While the National Fire Protection Association (NFPA) is especially visible during Fire Prevention Week in October, the NFPA works all year to promote safety. Former NFPA official Meri-K Appy talked about Risk Watch, NFPA's "anytime" injury-prevention program for schools. Included: Links to the Risk Watch Web site and other safety resources.
In 2001, the National Fire Protection Association (NFPA) launched Risk Watch, a companion Web site to its injury-prevention curriculum for students in preschool through eighth grade. Former NFPA vice president of public education Meri-K Appy talked to Education World about how teachers can use the curriculum and the Web site.
Education World: Why did NFPA decide to develop lessons on other injury risks, besides those caused by fire?
Meri-K Appy: As a nonprofit membership association with more than 75,000 members worldwide, NFPA is proud of the role it has played in promoting safety education in local communities. About 25 years ago, we developed Learn Not to Burn, the first comprehensive fire safety curriculum for schools. Hundreds of lives were saved as a direct result of Learn Not to Burn, most of them children under the age of 12.
Today, most firefighters respond to much more than fires; they're also first on the scene in medical emergencies, such as car crashes, drownings, falls, poisonings, and so on. Firefighters are committed to keeping people in their communities safe from all kinds of preventable injuries. Feedback from school systems also indicated a preference for a more holistic approach to safety.
Those factors prompted NFPA to develop Risk Watch, a curriculum designed to help children and families create safer homes and communities. That effort is very important because each year unintentional injuries kill and disable more children than kidnappings, drugs, and disease combined -- making unintentional injuries the number-one health risk facing school-age children. In an effort to make their curriculum information accessible to all teachers, safety advocates, parents, and children, NFPA launched the Risk Watch Web site.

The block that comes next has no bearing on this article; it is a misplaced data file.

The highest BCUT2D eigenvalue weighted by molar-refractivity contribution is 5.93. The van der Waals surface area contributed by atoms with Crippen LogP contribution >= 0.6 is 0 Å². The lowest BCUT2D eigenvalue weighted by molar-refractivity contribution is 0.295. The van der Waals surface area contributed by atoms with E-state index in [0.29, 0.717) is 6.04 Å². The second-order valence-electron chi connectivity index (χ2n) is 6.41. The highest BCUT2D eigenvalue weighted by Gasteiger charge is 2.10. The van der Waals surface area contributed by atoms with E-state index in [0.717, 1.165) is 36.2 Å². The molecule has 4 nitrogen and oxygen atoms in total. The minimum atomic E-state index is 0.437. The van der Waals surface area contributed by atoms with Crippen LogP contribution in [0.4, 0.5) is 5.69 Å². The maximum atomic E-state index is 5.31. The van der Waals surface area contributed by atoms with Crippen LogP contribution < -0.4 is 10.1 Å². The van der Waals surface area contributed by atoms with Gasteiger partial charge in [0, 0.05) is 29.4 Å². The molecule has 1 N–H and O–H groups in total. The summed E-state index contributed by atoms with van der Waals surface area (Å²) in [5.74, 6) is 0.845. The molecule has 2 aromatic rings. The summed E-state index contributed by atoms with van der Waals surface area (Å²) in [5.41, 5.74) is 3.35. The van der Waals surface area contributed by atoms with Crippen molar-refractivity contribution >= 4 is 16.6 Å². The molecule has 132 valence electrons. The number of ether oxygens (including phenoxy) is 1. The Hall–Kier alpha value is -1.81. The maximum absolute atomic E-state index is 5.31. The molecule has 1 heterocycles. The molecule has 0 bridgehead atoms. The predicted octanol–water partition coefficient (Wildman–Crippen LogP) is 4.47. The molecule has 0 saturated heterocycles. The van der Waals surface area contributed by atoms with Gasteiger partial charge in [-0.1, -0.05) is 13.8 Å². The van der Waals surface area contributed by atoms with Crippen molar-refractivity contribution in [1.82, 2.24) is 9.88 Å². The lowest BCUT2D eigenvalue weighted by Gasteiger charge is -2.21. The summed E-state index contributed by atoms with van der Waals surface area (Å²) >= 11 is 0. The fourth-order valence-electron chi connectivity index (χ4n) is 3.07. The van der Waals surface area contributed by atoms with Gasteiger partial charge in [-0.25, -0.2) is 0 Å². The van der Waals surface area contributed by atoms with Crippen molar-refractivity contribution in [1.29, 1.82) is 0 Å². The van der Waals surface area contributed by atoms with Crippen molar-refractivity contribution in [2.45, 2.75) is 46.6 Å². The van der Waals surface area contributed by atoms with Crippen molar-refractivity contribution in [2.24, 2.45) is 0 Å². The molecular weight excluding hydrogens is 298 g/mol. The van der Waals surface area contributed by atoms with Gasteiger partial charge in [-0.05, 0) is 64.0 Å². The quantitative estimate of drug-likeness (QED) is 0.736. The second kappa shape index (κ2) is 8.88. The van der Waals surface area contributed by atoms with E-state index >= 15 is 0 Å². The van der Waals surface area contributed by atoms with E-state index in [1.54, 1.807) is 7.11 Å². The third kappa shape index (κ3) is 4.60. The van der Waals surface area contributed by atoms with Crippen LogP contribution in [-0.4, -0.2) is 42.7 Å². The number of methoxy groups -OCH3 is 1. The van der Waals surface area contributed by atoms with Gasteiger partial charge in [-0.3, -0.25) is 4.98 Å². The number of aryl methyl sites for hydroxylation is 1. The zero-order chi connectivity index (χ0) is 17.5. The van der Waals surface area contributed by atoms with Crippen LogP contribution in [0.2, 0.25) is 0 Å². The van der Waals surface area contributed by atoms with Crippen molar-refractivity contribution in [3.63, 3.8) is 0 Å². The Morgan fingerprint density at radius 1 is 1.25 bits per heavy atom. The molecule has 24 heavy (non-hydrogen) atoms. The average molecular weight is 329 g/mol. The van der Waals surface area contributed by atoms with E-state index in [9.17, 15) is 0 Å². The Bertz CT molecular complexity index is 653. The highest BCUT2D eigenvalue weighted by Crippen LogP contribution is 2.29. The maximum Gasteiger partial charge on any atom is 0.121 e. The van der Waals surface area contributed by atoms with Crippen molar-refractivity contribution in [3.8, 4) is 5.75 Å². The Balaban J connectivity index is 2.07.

EW: Which grade levels use the program most?
Appy: Risk Watch is a sequential, comprehensive program of instruction that builds on prior knowledge about injury prevention. Because this allows for an increasing level of comprehension and complexity, we recommend using the entire curriculum from preschool through eighth grade. Each module can be used independently, however, so a school system can devise an implementation plan that makes the most sense for its community. Risk Watch is being successfully implemented at all grade levels; the most popular modules so far have been Pre-K-K, Grades 1-2, and Grades 3-4.
EW: What type of content is most effective in teaching safety to youngsters?
Appy: NFPA believes the best way to teach kids about safety is through positive, non-threatening, developmentally appropriate information, presented in a way that gives kids a chance to apply the new skills and knowledge to their daily lives. By encouraging classroom teachers to link with such local safety advocates as firefighters, police officers, and health professionals, the program offers children the benefit of positive adult role models and a real-world perspective -- which bring the lessons alive.
EW: Have teachers shared any anecdotes about children who have applied the lessons?
Appy: NFPA asks teachers and local safety advocates to tell us about children who put their Risk Watch skills into action in a real emergency. We've been inspired by the anecdotes that have already been documented, many of which can be found at Risk Watch Saves!
EW: How do you know whether the program is effective?
Appy: In 1998, NFPA contracted with an external evaluation firm to conduct a three-year analysis of the impact of Risk Watch on children's knowledge of the safety behaviors covered in the curriculum. The outcomes for both the first and second years of the program are encouraging. In all curriculum modules tested, statistically significant gains were recorded between Risk Watch students' pre-tests and post-tests -- gains that were greater than those of comparison groups. According to the evaluation firm, "Risk Watch undoubtedly increases the safety-related knowledge of students. When these empirical results are combined with teachers' positive response to the materials, one can be optimistic about the eventual effectiveness of the curriculum."
This e-interview with Meri-K Appy is part of the Education World weekly Wire Side Chat series. Click here to see other articles in the series.